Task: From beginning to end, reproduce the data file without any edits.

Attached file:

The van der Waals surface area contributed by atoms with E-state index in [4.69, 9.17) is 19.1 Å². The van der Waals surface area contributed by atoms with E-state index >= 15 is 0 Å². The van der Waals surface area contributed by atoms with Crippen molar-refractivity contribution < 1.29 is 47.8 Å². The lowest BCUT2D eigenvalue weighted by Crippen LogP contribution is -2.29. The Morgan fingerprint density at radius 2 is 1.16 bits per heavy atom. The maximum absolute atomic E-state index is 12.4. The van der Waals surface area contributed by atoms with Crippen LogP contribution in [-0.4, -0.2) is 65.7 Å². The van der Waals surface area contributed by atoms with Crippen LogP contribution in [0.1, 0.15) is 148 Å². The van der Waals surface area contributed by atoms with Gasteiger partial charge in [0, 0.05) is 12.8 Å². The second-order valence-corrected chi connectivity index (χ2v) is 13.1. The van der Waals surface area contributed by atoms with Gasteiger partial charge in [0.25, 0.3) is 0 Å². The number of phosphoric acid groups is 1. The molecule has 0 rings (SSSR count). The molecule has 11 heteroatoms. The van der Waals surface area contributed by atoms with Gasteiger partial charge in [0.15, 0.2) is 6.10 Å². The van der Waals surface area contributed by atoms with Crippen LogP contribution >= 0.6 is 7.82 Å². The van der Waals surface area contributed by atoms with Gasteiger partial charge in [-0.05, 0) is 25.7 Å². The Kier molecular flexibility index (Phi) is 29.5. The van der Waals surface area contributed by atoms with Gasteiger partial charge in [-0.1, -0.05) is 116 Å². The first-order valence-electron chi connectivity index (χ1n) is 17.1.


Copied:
The van der Waals surface area contributed by atoms with E-state index in [4.69, 9.17) is 19.1 Å². The van der Waals surface area contributed by atoms with E-state index >= 15 is 0 Å². The van der Waals surface area contributed by atoms with Crippen molar-refractivity contribution < 1.29 is 47.8 Å². The lowest BCUT2D eigenvalue weighted by Crippen LogP contribution is -2.29. The Morgan fingerprint density at radius 2 is 1.16 bits per heavy atom. The maximum absolute atomic E-state index is 12.4. The van der Waals surface area contributed by atoms with Crippen LogP contribution in [-0.4, -0.2) is 65.7 Å². The van der Waals surface area contributed by atoms with Crippen LogP contribution in [0.1, 0.15) is 148 Å². The van der Waals surface area contributed by atoms with Gasteiger partial charge in [0, 0.05) is 12.8 Å². The second-order valence-corrected chi connectivity index (χ2v) is 13.1. The van der Waals surface area contributed by atoms with Gasteiger partial charge in [0.25, 0.3) is 0 Å². The number of phosphoric acid groups is 1. The molecule has 0 rings (SSSR count). The molecule has 11 heteroatoms. The van der Waals surface area contributed by atoms with Gasteiger partial charge in [0.15, 0.2) is 6.10 Å². The van der Waals surface area contributed by atoms with Crippen LogP contribution >= 0.6 is 7.82 Å². The van der Waals surface area contributed by atoms with Gasteiger partial charge in [-0.05, 0) is 25.7 Å². The Kier molecular flexibility index (Phi) is 29.5. The van der Waals surface area contributed by atoms with Gasteiger partial charge in [-0.1, -0.05) is 116 Å². The first-order valence-electron chi connectivity index (χ1n) is 17.1.